“I was recently rejected from Harvard (I’m a high school senior). I’ve worked harder than anyone I know to make it – everyone has told me for years that I would get in. I don’t know what I could have done to improve, and it feels like I’ve just wasted my entire life and still come up short. People will say that I’ll go where I was meant to be and everything, but I just feel inadequate and frustrated. How can I feel better about this?”This is how I responded:I barely got into my community college.
The best way to find good friends is to become a good friend. If you want to find people who care about you and are looking out for your best interests, you need to start caring about others and their best interests. I would suggest smiling and having an attitude of gratitude. Each morning, think of at least three things for which you’re grateful for. Get in touch with your inner child. Try to recapture the who you were when you used to play in the sand pit at school.
True love is when you know how absolutely flawed the other party is, yet you still love them for who they are, and vice versa. True love does last forever. My grandmother and grandfather stayed together until his untimely death. He married her when she had nothing. She was working at a military commissary in Korea on minimum wage and already had two teenage children of her own. He took her to America and showed her a whole new world.
Muck Rack makes it simple to find people, tweets, or articles that mention any name, keyword, company, hashtag etc. We've compiled this guide to help you make the most of your search.
Selecting a term
Start searching tweets, articles from media outlets, articles mentioned in tweets, journalists'
names, titles and bios with some suggested searches:
Companies or Topics (e.g. iPhone, Microsoft)
Phrases (e.g. "cloud computing") — use quotes to keep the terms together
Twitter handles (e.g. @username) — returns those who have mentioned or replied to
Names (e.g. "David Pogue")
Hashtags (e.g. #sxsw, #london2012)
Bio details (e.g. vegan, Olympics, father)
Muck Rack's Advanced Search allows for many boolean operators.
Find results that mention multiple specified terms, use AND or
+. For example, ensure each result contains both Elon Musk and Mark Zuckerberg by
searching Musk AND Zuckerberg or Musk + Zuckerberg.
Use the operators OR or , to broaden your search when you'd like either of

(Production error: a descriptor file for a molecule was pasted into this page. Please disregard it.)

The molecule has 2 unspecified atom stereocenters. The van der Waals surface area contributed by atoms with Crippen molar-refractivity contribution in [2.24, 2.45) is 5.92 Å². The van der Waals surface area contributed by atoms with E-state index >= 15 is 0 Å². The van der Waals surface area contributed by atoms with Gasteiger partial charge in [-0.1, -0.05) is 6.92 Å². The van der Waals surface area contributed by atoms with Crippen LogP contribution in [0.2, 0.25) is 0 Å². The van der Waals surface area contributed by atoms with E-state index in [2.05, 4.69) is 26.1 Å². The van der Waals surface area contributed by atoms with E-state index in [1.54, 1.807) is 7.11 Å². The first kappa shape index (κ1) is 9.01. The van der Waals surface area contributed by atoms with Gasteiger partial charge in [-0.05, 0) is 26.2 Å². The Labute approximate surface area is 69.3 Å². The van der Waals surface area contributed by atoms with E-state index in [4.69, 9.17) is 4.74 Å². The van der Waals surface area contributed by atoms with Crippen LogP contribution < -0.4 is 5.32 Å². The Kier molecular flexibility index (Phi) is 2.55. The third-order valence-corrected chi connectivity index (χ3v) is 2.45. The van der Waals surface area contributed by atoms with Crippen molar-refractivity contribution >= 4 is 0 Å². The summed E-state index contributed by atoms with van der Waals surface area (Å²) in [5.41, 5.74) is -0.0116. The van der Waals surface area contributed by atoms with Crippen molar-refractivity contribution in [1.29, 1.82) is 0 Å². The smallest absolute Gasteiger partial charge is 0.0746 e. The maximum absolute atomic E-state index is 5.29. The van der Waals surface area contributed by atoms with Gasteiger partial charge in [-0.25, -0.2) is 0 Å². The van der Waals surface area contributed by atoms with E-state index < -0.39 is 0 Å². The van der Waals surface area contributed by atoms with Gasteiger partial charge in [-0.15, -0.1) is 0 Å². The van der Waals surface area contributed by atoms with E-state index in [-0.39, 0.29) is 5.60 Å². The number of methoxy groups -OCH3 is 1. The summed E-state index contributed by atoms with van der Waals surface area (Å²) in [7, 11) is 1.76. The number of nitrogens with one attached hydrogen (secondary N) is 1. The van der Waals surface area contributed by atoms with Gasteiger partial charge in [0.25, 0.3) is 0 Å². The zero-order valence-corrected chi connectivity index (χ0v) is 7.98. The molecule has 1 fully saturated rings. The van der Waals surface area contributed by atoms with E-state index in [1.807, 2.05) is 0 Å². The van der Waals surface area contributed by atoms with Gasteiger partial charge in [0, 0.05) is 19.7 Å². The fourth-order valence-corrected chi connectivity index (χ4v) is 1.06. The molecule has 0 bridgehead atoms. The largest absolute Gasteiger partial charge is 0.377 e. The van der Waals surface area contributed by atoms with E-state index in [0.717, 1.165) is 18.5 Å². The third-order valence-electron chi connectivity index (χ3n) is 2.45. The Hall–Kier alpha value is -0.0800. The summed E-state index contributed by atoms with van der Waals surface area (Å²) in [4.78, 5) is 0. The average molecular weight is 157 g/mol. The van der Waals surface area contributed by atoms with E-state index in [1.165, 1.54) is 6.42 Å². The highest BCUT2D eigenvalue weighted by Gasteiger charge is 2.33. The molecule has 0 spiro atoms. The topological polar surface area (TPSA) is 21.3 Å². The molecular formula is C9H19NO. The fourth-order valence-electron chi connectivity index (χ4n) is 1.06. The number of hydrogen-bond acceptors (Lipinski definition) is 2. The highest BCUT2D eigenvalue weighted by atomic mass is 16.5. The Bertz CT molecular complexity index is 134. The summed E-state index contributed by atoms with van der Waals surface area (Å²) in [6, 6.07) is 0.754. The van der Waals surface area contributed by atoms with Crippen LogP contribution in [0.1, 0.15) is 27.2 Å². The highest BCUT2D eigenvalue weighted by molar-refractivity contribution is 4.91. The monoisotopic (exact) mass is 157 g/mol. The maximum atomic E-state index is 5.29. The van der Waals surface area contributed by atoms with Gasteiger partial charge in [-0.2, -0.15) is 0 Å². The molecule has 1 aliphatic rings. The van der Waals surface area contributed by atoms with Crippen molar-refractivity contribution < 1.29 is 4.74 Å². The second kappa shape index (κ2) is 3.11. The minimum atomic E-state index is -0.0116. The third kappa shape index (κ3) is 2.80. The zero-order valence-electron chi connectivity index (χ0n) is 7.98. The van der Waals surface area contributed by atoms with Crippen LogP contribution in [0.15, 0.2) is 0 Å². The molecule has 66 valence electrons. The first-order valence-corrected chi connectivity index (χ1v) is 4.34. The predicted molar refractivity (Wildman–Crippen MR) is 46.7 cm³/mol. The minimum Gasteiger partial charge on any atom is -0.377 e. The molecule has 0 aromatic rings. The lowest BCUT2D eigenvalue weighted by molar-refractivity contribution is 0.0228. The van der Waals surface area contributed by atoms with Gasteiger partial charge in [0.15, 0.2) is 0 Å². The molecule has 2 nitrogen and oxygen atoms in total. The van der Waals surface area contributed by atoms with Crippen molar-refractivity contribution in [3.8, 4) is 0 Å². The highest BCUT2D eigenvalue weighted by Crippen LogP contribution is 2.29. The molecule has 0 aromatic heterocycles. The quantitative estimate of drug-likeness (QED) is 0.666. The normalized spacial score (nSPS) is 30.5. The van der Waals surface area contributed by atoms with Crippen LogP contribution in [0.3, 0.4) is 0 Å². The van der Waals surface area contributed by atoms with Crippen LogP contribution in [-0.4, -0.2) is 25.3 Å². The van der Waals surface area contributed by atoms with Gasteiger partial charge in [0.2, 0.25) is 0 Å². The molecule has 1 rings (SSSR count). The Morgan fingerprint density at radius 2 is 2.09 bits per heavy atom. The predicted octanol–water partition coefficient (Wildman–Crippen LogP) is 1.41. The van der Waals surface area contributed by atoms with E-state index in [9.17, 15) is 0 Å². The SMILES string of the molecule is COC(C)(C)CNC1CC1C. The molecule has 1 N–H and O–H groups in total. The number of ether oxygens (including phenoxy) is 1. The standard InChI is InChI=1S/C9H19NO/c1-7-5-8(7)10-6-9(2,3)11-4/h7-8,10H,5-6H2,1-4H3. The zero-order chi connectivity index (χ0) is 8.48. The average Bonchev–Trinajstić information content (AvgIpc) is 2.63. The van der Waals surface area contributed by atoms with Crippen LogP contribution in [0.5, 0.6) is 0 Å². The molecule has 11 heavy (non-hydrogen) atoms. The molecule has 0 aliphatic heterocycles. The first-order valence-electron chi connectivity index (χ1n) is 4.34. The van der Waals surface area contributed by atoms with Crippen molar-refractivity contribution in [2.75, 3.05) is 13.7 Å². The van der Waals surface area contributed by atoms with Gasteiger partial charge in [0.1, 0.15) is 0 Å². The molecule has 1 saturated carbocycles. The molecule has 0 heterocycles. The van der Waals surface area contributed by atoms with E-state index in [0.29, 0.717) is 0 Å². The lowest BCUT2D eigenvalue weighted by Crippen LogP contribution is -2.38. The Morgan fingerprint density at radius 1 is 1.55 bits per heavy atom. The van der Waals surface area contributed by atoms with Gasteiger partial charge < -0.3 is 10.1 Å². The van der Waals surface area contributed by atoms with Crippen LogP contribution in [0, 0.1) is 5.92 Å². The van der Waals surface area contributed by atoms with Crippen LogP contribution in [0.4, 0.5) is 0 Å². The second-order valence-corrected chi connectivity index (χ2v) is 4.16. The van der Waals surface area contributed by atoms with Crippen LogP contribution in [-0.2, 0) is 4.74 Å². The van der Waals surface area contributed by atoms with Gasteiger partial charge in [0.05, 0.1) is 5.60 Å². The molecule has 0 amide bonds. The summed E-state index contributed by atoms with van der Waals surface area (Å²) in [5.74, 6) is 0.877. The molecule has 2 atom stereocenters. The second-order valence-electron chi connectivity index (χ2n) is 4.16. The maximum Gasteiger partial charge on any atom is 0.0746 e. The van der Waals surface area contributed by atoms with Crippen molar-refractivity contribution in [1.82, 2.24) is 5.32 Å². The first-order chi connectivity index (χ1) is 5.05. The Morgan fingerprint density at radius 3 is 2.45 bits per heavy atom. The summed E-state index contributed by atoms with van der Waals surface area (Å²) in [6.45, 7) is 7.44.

multiple terms to appear in results. (This is the default behavior of our search when no operators
are used). For example, results will contain either cake or cookie by searching cake OR cookie or cake,cookie
Use NOT or - to subtract results from your search. For
example, searching Disney will yield results about the Walt Disney Company as well as Walt Disney
World Resort. To exclude mentions of Disney World, search for Disney -World or Disney
When using one of these operators with a phrase, enclose it in quotation marks. For example, you can
find results about smartphones excluding Apple's iPhone 4S by searching smartphone -"iPhone
Exact case matching or punctuation
If you're searching for a brand name or keyword that relies on specific punctuation marks or capitalization, you can
find results that match your exact query by adding matchcase: before the keyword you're searching for, like matchcase:E*TRADE .
Use parentheses to separate multiple
boolean phrases. For example, to find journalists talking about having fun in Disney World or
Disneyland, search for ("disney world" OR disneyland) AND fun.
An asterisk can be used to search for any variation of a root word truncated by the asterisk. For example, searching for admin* will return results for administrator, administration, administer, administered, etc.
A near operator is an AND operator where you can control the distance between the words. You can vary the distance the near operation uses by adding a forward slash and number (between 0-99) such as strawberries NEAR/10 "whipped cream", which means the strawberries must exist within 10 words of "whipped cream".